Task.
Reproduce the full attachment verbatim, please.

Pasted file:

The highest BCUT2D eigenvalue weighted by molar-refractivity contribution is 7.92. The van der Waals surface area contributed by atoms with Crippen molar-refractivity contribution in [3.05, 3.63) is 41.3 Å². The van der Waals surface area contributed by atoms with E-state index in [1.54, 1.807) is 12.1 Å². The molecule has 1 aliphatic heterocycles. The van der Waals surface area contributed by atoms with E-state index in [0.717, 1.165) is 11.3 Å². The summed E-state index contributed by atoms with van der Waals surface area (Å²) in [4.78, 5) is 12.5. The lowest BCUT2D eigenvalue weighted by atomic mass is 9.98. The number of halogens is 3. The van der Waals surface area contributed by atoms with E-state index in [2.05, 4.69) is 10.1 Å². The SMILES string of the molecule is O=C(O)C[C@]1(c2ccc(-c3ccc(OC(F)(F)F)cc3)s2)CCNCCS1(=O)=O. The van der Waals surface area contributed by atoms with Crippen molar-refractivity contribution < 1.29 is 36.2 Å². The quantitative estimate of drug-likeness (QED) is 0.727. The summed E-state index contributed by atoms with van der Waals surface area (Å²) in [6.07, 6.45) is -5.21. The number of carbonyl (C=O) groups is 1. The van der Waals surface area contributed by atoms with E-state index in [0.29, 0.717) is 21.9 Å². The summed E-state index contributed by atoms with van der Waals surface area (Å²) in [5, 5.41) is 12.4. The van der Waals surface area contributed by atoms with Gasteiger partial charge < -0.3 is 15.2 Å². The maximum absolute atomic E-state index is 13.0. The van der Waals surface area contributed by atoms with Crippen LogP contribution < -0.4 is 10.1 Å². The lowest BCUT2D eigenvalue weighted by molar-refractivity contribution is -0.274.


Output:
The highest BCUT2D eigenvalue weighted by molar-refractivity contribution is 7.92. The van der Waals surface area contributed by atoms with Crippen molar-refractivity contribution in [3.05, 3.63) is 41.3 Å². The van der Waals surface area contributed by atoms with E-state index in [1.54, 1.807) is 12.1 Å². The molecule has 1 aliphatic heterocycles. The van der Waals surface area contributed by atoms with E-state index in [0.717, 1.165) is 11.3 Å². The summed E-state index contributed by atoms with van der Waals surface area (Å²) in [4.78, 5) is 12.5. The lowest BCUT2D eigenvalue weighted by atomic mass is 9.98. The number of halogens is 3. The van der Waals surface area contributed by atoms with E-state index in [2.05, 4.69) is 10.1 Å². The SMILES string of the molecule is O=C(O)C[C@]1(c2ccc(-c3ccc(OC(F)(F)F)cc3)s2)CCNCCS1(=O)=O. The van der Waals surface area contributed by atoms with Crippen molar-refractivity contribution < 1.29 is 36.2 Å². The quantitative estimate of drug-likeness (QED) is 0.727. The summed E-state index contributed by atoms with van der Waals surface area (Å²) in [6.07, 6.45) is -5.21. The number of carbonyl (C=O) groups is 1. The van der Waals surface area contributed by atoms with E-state index in [0.29, 0.717) is 21.9 Å². The summed E-state index contributed by atoms with van der Waals surface area (Å²) in [5, 5.41) is 12.4. The van der Waals surface area contributed by atoms with Gasteiger partial charge < -0.3 is 15.2 Å². The maximum absolute atomic E-state index is 13.0. The van der Waals surface area contributed by atoms with Crippen LogP contribution < -0.4 is 10.1 Å². The lowest BCUT2D eigenvalue weighted by molar-refractivity contribution is -0.274.